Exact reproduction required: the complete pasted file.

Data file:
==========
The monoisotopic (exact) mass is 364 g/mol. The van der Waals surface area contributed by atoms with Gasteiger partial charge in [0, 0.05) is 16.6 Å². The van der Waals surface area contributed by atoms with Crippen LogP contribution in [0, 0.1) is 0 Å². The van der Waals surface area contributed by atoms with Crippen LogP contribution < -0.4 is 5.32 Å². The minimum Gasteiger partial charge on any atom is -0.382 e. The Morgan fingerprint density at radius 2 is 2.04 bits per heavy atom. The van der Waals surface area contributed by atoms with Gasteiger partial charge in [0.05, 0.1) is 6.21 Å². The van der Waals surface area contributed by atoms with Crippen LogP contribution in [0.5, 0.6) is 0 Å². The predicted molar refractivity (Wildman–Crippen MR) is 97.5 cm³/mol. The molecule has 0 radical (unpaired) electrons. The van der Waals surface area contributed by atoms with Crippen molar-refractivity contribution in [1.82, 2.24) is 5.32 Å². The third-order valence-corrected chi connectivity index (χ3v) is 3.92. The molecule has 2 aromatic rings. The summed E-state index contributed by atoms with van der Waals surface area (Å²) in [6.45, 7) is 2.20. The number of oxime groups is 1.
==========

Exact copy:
The monoisotopic (exact) mass is 364 g/mol. The van der Waals surface area contributed by atoms with Gasteiger partial charge in [0, 0.05) is 16.6 Å². The van der Waals surface area contributed by atoms with Crippen LogP contribution in [0, 0.1) is 0 Å². The van der Waals surface area contributed by atoms with Crippen LogP contribution < -0.4 is 5.32 Å². The minimum Gasteiger partial charge on any atom is -0.382 e. The Morgan fingerprint density at radius 2 is 2.04 bits per heavy atom. The van der Waals surface area contributed by atoms with Gasteiger partial charge in [0.05, 0.1) is 6.21 Å². The van der Waals surface area contributed by atoms with Crippen LogP contribution in [0.5, 0.6) is 0 Å². The predicted molar refractivity (Wildman–Crippen MR) is 97.5 cm³/mol. The molecule has 0 radical (unpaired) electrons. The van der Waals surface area contributed by atoms with Crippen molar-refractivity contribution in [1.82, 2.24) is 5.32 Å². The third-order valence-corrected chi connectivity index (χ3v) is 3.92. The molecule has 2 aromatic rings. The summed E-state index contributed by atoms with van der Waals surface area (Å²) in [6.45, 7) is 2.20. The number of oxime groups is 1.